Republicans disagree with all these items. Indeed, the reason these items are on the Democratic agenda is that Republicans in Congress have blocked them from coming up for a vote. So where’s the Republican rebuttal?
Now, I’m not saying that the GOP needs to hold some Oxford-style intellectual debate. But shouldn’t the party offer some rebuttal?
You know, “Raising the minimum wage would kill millions of jobs,” or, “Pay-as-you-go budget rules will require tax hikes or cuts in your Medicare benefits,” or, “Why should we waste billions of dollars preventing terrorist attacks that haven’t even happened yet?” These are just some off-the-cuff suggestions. I’m sure Republican political consultants could do better.
My point is, we’re not even getting a debate about a caricature of the Democratic position, let alone the actual one. Instead, we’re getting things like this: GOP Rep. John Hostettler of Indiana is running an ad warning that if Democrats take power and California Democrat Nancy Pelosi becomes House speaker, she “will then put in motion her radical plan to advance the homosexual agenda, led by Barney Frank, reprimanded by the House after paying for sex with a man who ran a gay brothel out of Congressman Frank’s home.”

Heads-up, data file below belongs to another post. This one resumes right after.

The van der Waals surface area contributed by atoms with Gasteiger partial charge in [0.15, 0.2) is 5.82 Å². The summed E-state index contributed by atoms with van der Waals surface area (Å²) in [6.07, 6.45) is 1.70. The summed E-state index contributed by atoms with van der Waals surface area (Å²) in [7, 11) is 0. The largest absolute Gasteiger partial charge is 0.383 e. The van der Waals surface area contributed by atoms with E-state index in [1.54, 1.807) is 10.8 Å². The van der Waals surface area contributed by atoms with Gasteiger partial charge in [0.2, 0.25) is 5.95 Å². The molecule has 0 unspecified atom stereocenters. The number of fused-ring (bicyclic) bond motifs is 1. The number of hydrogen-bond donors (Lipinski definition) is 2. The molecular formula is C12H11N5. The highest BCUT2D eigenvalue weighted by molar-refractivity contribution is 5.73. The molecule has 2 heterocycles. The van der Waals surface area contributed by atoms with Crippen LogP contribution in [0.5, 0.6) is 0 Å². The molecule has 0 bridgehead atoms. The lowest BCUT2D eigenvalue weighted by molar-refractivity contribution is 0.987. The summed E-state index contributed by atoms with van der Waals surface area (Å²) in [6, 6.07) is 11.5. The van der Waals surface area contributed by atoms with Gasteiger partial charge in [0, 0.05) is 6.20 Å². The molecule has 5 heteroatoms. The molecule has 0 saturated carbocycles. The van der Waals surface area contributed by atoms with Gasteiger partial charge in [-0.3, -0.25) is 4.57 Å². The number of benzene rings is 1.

What is the homosexual agenda? The ad does not say. (Apparently it involves raising the minimum wage and cutting the interest rate on government-backed student loans. I can just see it if the Democrats win — all those gay Wal-Mart employees, cackling with glee as they use their fat $7.25-an-hour salaries to pay off their suddenly puny college debts.)
Which is my point. Republicans don’t want an actual choice election, they want to run against a mythological Democratic Party so frightening that the voters overlook all the GOP’s failures.